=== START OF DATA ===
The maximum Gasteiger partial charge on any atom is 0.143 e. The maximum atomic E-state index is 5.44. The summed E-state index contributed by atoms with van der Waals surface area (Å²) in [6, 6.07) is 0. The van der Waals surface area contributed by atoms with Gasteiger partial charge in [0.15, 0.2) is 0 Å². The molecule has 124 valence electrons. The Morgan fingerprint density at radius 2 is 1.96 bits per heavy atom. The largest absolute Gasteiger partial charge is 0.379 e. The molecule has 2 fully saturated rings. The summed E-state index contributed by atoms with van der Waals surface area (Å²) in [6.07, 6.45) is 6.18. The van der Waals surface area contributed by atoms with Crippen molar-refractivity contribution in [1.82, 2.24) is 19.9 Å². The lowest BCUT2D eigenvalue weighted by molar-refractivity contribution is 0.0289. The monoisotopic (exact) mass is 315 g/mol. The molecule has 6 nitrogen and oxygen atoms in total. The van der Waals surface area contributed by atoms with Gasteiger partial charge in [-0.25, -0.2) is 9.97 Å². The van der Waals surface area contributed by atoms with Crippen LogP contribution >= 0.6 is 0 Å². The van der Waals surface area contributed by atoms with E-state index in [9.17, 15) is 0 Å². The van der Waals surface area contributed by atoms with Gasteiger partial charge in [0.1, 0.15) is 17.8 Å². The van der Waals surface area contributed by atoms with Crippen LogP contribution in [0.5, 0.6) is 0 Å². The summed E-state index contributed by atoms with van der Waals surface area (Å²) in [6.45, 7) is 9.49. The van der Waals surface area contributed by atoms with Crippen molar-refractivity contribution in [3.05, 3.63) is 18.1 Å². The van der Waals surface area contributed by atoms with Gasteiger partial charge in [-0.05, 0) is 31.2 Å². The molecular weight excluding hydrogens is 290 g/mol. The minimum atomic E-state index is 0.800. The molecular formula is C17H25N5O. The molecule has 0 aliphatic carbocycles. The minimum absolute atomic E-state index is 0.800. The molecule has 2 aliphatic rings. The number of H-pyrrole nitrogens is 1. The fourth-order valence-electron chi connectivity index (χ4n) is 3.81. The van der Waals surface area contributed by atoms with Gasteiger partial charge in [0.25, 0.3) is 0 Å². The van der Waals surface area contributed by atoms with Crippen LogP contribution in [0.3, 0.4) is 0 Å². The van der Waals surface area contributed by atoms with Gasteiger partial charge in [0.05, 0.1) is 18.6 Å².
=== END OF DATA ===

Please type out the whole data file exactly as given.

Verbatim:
The maximum Gasteiger partial charge on any atom is 0.143 e. The maximum atomic E-state index is 5.44. The summed E-state index contributed by atoms with van der Waals surface area (Å²) in [6, 6.07) is 0. The van der Waals surface area contributed by atoms with Gasteiger partial charge in [0.15, 0.2) is 0 Å². The molecule has 124 valence electrons. The Morgan fingerprint density at radius 2 is 1.96 bits per heavy atom. The largest absolute Gasteiger partial charge is 0.379 e. The molecule has 2 fully saturated rings. The summed E-state index contributed by atoms with van der Waals surface area (Å²) in [6.07, 6.45) is 6.18. The van der Waals surface area contributed by atoms with Crippen molar-refractivity contribution in [1.82, 2.24) is 19.9 Å². The lowest BCUT2D eigenvalue weighted by molar-refractivity contribution is 0.0289. The monoisotopic (exact) mass is 315 g/mol. The molecule has 6 nitrogen and oxygen atoms in total. The van der Waals surface area contributed by atoms with Gasteiger partial charge in [-0.25, -0.2) is 9.97 Å². The van der Waals surface area contributed by atoms with Crippen LogP contribution >= 0.6 is 0 Å². The van der Waals surface area contributed by atoms with E-state index in [9.17, 15) is 0 Å². The van der Waals surface area contributed by atoms with Gasteiger partial charge in [0.1, 0.15) is 17.8 Å². The van der Waals surface area contributed by atoms with Crippen LogP contribution in [0.5, 0.6) is 0 Å². The summed E-state index contributed by atoms with van der Waals surface area (Å²) in [6.45, 7) is 9.49. The van der Waals surface area contributed by atoms with Crippen molar-refractivity contribution in [3.05, 3.63) is 18.1 Å². The van der Waals surface area contributed by atoms with Gasteiger partial charge in [-0.05, 0) is 31.2 Å². The molecular weight excluding hydrogens is 290 g/mol. The minimum atomic E-state index is 0.800. The molecular formula is C17H25N5O. The molecule has 0 aliphatic carbocycles. The minimum absolute atomic E-state index is 0.800. The molecule has 2 aliphatic rings. The number of H-pyrrole nitrogens is 1. The fourth-order valence-electron chi connectivity index (χ4n) is 3.81. The van der Waals surface area contributed by atoms with Gasteiger partial charge in [0.25, 0.3) is 0 Å². The van der Waals surface area contributed by atoms with Crippen LogP contribution in [0.3, 0.4) is 0 Å². The van der Waals surface area contributed by atoms with Gasteiger partial charge in [0.05, 0.1) is 18.6 Å².